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Research Article

Theorizing the Gaze in Cultural Tourism: Critical Reflections on the Commodification of Dance Heritage in the Shona Village at Great Zimbabwe Monuments

Author:

Solomon Gwerevende

Dublin City University, ZW
About Solomon
Gwerevende Solomon is currently doing a PhD in applied ethnomusicology with Dublin City University. He graduated with an Erasmus Mundus joint Master Degree in Dance Knowledge, Practice and Heritage jointly offered by the University of Clermont Auvergne, France; Norwegian University of Science and Technology, Norway; University of Szeged, Hungary and University of Roehampton, United Kingdom. He also holds a Bachelor of Arts Degree in Music from Great Zimbabwe University and Post Graduate Diploma in Education (Music and Dance) from Zimbabwe Ezekiel Guti University.
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Abstract

The commodification of Intangible Cultural Heritage ICH in the tourism industry has been practised for an extended period in Zimbabwe. This practice has had both positive and negative implications for indigenous communities and their dance heritage. The performance of indigenous dances at Great Zimbabwe is promoting cultural entrepreneurship by transforming the dances into economic goods for consumption by tourists and to some extent sustaining the livelihoods of the cultural custodians. Three main assumptions shared in the academic literature on cultural tourism regarding “staged authenticity”, “commoditization”, and the “exploitation of the cultural workers” by tourists have been re-explicated and reconfirmed. The main objective of this article is to examine the opportunities and challenges of exchanging indigenous dances for money at Great Zimbabwe Shona Village. The paper also seeks to provide perceptions on how the Karanga cultural custodians re-enact and reclaim their perceived authentic cultural legacy of “Karanga- ness” through cultural performances that attempt to contest European cultural imperialism and the long history of mythologizing Zimbabweans in general and Karanga people in particular.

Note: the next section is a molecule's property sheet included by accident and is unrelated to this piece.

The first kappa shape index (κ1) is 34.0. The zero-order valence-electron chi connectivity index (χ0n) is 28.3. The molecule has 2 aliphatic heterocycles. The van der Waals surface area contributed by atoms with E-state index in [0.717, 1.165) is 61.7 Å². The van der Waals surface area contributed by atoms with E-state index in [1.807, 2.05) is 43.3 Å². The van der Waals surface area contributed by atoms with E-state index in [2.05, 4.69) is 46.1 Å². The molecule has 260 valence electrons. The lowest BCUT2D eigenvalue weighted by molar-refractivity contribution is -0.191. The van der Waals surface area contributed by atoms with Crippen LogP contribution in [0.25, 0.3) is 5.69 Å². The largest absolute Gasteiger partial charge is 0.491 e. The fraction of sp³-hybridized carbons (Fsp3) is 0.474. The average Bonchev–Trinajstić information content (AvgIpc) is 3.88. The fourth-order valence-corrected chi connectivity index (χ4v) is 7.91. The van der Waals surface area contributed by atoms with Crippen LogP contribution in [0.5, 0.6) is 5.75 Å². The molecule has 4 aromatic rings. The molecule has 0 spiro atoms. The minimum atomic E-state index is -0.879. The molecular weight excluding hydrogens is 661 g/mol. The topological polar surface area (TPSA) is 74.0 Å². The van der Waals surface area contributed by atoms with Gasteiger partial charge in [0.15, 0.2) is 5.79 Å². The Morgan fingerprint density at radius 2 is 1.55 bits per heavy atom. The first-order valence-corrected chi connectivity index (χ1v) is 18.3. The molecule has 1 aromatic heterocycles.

How to Cite: Gwerevende, S., 2022. Theorizing the Gaze in Cultural Tourism: Critical Reflections on the Commodification of Dance Heritage in the Shona Village at Great Zimbabwe Monuments. Journal of African Cultural Heritage Studies, 3(1), pp.96–117.
Published on 23 Jun 2022.
Peer Reviewed

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